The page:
Learning the lessons of the Tsunami
Wednesday 26 January 2005
Learning the lessons of the Tsunami: One month on
The response of the world to the tsunami has been impressive but important lessons need to be learnt according to a new report issued today by international agency Oxfam, one month after the tsunami struck.
The report, which summarises Oxfam's response to the tsunami, 'Learning the lessons of the Tsunami: one month on', shows how immense the response has been from governments, international aid agencies, the United Nations, local charities and the world's public. The aid effort has helped save countless lives and, one month after the tsunami, many communities are already well on the way to physical recovery. The outbreak of water-borne diseases remains a very real threat, and the aid effort is still racing against time.
Oxfam alone has already helped more than 300,000 people across the disaster zone. In Indonesia, for example, Oxfam has now provided assistance to more than 60,000 displaced people with clean drinking water, jerry cans, hygiene kits, kitchen utensils and sleeping mats. We are beginning the distribution of radios, and are working with a local specialist to make a public health radio programme for the benefit of the displaced and the wider community.
The report shows that despite the scale of the response real challenges remain. In particular, it calls on those coordinating the response to ensure that all agencies working in the region are appropriate to the task. In some cases, the influx of money has meant that there are too many organisations working without the appropriate experience, competencies and skills. In some parts of Southern India, for example, the coordination of agencies is a significant problem, while in others local governments are coordinating the effort very effectively.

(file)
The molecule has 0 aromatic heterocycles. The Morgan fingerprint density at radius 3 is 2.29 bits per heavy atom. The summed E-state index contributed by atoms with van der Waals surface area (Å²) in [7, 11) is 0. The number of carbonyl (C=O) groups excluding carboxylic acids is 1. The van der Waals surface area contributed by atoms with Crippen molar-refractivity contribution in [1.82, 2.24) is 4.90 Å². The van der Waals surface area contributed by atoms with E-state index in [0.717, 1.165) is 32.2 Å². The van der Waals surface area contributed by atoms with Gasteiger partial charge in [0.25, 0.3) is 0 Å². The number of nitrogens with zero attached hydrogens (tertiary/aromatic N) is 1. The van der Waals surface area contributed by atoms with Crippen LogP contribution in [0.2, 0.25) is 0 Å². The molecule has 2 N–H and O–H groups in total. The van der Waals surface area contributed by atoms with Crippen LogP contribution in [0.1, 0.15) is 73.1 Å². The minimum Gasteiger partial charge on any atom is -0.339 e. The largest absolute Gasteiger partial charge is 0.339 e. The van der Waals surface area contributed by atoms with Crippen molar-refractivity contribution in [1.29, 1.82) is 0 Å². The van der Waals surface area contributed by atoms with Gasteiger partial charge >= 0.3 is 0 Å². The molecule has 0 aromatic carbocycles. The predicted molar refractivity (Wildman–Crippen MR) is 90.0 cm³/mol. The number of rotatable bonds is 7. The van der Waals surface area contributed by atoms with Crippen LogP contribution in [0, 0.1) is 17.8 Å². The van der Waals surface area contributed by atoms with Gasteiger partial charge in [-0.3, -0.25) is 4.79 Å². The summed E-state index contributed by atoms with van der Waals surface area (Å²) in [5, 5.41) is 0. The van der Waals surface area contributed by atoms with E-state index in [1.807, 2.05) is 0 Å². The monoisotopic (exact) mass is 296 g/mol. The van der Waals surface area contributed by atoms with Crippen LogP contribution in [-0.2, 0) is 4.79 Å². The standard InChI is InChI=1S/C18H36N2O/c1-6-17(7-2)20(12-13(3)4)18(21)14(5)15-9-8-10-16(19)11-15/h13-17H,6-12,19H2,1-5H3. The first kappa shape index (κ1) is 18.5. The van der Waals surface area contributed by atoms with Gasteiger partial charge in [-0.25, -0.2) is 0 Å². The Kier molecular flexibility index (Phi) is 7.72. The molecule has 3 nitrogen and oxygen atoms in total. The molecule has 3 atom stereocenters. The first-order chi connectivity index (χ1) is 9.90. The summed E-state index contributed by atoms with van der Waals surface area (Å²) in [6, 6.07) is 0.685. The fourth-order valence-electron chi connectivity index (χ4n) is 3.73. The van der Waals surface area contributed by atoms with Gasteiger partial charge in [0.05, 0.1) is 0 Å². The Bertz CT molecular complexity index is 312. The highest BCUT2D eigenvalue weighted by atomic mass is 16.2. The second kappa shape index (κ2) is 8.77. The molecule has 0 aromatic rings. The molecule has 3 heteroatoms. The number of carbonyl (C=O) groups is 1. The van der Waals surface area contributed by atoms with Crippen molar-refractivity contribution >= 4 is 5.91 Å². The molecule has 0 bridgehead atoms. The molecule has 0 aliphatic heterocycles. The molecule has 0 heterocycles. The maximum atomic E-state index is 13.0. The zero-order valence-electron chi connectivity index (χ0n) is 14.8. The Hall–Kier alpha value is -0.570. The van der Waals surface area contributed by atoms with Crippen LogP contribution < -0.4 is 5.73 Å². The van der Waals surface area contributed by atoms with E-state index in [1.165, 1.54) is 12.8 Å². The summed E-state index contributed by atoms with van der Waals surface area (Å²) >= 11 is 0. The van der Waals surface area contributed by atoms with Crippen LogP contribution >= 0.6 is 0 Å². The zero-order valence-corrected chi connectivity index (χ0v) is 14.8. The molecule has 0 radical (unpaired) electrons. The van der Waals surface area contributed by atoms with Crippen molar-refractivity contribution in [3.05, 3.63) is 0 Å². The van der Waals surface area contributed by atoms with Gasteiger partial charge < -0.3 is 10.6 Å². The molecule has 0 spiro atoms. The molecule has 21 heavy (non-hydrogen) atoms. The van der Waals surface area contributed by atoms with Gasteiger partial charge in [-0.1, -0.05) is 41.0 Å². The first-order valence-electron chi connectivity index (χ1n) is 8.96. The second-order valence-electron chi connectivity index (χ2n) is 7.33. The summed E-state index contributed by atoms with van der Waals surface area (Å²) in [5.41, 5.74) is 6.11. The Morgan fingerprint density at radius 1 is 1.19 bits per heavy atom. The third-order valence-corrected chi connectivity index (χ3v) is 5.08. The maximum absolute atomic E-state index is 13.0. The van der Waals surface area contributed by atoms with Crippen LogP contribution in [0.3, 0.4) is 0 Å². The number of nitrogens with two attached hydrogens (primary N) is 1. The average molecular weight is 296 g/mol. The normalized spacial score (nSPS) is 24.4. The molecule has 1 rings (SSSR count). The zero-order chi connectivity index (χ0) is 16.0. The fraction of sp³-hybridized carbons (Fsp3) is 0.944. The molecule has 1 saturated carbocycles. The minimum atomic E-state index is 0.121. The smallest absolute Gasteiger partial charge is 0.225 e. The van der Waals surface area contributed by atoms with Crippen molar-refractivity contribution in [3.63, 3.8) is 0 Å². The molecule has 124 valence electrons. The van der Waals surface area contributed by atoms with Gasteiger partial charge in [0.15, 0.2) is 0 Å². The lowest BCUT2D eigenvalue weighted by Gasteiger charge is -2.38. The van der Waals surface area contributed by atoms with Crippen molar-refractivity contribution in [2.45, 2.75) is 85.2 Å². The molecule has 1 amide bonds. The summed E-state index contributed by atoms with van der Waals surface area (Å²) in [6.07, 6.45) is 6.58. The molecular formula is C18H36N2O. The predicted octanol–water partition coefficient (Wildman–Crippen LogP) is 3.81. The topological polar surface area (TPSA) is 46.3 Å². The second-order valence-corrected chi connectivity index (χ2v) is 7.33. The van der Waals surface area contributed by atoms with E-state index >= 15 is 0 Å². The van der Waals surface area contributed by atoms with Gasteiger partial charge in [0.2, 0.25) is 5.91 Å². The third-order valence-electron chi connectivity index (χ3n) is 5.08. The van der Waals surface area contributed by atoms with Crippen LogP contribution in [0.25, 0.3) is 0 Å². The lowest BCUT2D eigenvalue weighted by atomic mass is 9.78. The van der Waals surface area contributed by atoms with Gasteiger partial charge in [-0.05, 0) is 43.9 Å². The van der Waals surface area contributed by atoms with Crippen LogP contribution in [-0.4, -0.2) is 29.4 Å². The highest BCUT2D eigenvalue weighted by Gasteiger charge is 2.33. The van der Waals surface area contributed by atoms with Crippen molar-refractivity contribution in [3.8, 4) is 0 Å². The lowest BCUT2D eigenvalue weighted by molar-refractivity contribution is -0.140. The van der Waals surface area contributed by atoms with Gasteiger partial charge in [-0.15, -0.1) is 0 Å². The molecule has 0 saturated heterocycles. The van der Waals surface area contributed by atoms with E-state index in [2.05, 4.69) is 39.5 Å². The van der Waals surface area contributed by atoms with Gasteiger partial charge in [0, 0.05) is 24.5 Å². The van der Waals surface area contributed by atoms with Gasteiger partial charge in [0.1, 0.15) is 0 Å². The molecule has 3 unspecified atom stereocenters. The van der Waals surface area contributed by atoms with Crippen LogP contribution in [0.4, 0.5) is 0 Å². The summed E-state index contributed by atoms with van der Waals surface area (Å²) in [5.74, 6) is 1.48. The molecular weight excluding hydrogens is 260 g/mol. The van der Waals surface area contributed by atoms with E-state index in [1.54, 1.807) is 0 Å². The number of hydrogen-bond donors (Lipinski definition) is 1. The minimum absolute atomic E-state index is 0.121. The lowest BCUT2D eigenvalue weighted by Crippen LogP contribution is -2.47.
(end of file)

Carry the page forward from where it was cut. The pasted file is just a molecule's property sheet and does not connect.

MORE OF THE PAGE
National governments, with the support of the UN, need to implement processes immediately to accredit international agencies and ensure their work is suited to their experience.
Aid agencies are also urged to do more to consult with the communities they are there to help. A lack of consultation has meant that some of the aid delivered has not always been what is most needed. In Sri Lanka, for example, some housing is being built without consultation and is inappropriate. Donors and those co-ordinating the response need to ensure that all agencies are working to meet the internationally accepted 'Sphere' standards for disaster relief. "The generous public response to the tsunami has undoubtedly saved lives but there are many challenges that cannot be ignored. The amount of money raised means that governments and aid agencies must address issues of the quality, not just quantity of humanitarian aid," said Barry Coates, Executive Director of Oxfam New Zealand.
“There is also a major responsibility for the international community and the governments in each country to address the broader issues that have beset the region for years, including long-running conflicts. The great majority of the victims of the tsunami were already living in extremely difficult circumstances, and so far governments have not addressed the underlying inequalities.
"At the international level, Oxfam is calling on the New Zealand government to play a leading role in ending conflict, reducing foreign debt and accelerating the reform of trade rules that have contributed to poverty. Unless these issues are addressed, the victims of the tsunami will never escape poverty," added Coates.